Under sections 7 and 8 of AASB 120, a grant is not to be recognised until there is reasonable assurance that the entity will comply with the grant conditions and that the grant will be received. Receipt of a grant, of itself, is not conclusive evidence that the grant conditions have been, or will be, fulfilled. Paragraph 10A of AASB 120 requires the benefit of a government loan at below the market rate of interest to be treated as a government grant. Such loans are to be recognised and measured in accordance with AASB 9.
Paid Parental Leave scheme
PPL payments are not salary for workers compensation purposes and PPL leave is not to be counted as paid leave.
Entities are not obliged to make payments unless they have received funding from the government prior to payroll cut off.
Section 27 of the Public Governance, Performance and Accountability Rule 2014 (PGPA Rule) provides that amounts received under the scheme are ‘relevant non-corporate Commonwealth entity receipts’ and may be retained and used by non-corporate Commonwealth entities (NCEs) in accordance with section 74 of the PGPA Act. Entities are responsible for determining the payroll, accounting, recording and reconciliation processes relating to receipt and payment of parental leave.
Under section 74 of the PGPA Act, NCEs are to disclose PPL receipts in their financial statements as ‘relevant non‑corporate Commonwealth entity receipts’.
For the PPL scheme, accounting treatments include:
- the statement of comprehensive income – amounts received under the scheme are not revenue for the purposes of AASB 1058 therefore payments to employees for parental leave are not expenses.
- accounting treatment for statement of financial position – amounts received at or before the balance date that have not yet been paid to employees are accounted for as cash and a liability (that is, payable).
- statement of cash flows – for the purposes of AASB 107 Statement of Cash Flows (AASB 107) and AASB 1060, receipts and payments must be accounted for as operating cash flows– see paragraphs 13–15 of AASB 107 for Tier 1 reporting or paragraph 67 of AASB 1060 for Tier 2 reporting. Cash flows associated with the PPL scheme are to be reported on either a gross or net basis in accordance with paragraph 22(b) of AASB 107 for Tier 1 reporting, or paragraph 75(b) of AASB 1060 for Tier 2 reporting.
Recognition of accrued expenses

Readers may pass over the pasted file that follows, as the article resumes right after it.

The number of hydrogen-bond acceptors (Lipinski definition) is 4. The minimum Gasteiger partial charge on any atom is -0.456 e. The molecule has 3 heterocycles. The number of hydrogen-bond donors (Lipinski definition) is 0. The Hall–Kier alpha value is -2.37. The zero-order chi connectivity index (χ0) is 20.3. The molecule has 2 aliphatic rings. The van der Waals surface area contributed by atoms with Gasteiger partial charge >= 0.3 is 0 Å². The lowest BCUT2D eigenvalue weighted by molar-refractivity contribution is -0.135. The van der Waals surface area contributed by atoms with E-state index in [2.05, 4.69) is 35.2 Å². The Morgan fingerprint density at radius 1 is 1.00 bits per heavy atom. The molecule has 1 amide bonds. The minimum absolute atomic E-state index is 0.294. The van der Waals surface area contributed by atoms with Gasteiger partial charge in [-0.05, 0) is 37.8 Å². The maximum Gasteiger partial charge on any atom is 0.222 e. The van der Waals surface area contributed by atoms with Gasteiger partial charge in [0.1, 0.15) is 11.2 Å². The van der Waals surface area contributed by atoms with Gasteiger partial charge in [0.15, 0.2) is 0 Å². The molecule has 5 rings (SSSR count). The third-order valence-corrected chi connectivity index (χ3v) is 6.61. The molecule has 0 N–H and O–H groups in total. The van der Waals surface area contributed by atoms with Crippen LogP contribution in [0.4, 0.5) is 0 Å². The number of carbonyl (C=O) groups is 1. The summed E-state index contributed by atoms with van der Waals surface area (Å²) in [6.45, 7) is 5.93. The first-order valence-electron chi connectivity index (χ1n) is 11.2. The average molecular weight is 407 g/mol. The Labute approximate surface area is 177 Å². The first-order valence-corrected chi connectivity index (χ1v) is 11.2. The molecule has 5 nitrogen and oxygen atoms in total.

Accrued expenses are only to be recognised to the extent that they meet the requirements for recognition of the liability under AASB 137 Provisions, Contingent Liabilities and Contingent Assets (AASB 137). For guidance and examples on what constitutes a present obligation, see paragraphs Aus26.1 and Aus26.2 of AASB 137.
Reimbursements and repayments
Where an amount that has been expensed is refunded to the entity (that is, cash has been received), it is generally appropriate to treat this amount as a reduction in the expense, except where:
- the amount is received in a subsequent year – in which case it is recorded as income
- the expense is incurred by the Department of Foreign Affairs and Trade (DFAT) on behalf of another entity and DFAT is subsequently reimbursed by that entity. DFAT may record the reimbursement as a reduction in the applicable expense item, regardless of the year in which the reimbursement is received.
Some reimbursements or repayments may not result in a reduction in expense or increase in revenue depending on the legislation governing the original payment. Entities should familiarise themselves with the relevant legislation to understand when a reimbursement or repayment may be receipted/received. For guidance on amounts that are retainable under the provisions of the PGPA Act (section 74) and section 27 of the PGPA Rule – see RMG -307 Retainable receipts (RMG 307).
The treatment for accrual accounting purposes may not be the same as treatment for appropriations. For example, refunded amounts in relation to Departmental activities can be added to an entity’s most recent departmental appropriation item, regardless of the accounting treatment, if the type of receipt is prescribed in the PGPA Rule subsection 27(4) for the purpose of the PGPA Act subsection 74(1).
Employee related expenses
For the following employee related expenses:
- employee benefits expenses – include employee remuneration (both monetary and non‑monetary), but do not include payments or reimbursements of out-of-pocket expenses
- transfer of annual and long service leave (LSL) entitlements – in accordance with paragraph 42 of AASB 1004 Contributions (AASB 1004), the liability in respect of employee benefits accrued up to the transfer date is usually transferred when an employee transfers from an NCE to another Commonwealth entity or to the High Court of Australia. If a payment in consideration for the assumption of annual or LSL liability is made or is to be made:
- the receiving entity shall recognise the assumed liability and an increase in assets (cash or cash receivable); and the losing entity shall recognise the liability extinguished and a decrease in assets (cash) or an increase in liabilities (cash payable)
- where the payment is less than the total amount of the liability for employee entitlements assumed, the receiving entity shall recognise an expense equal to the amount of that shortfall
- cash received in consideration for the assumption of the liability should not be recognised as revenue
- the losing entity should disclose liabilities assumed by another entity during the reporting period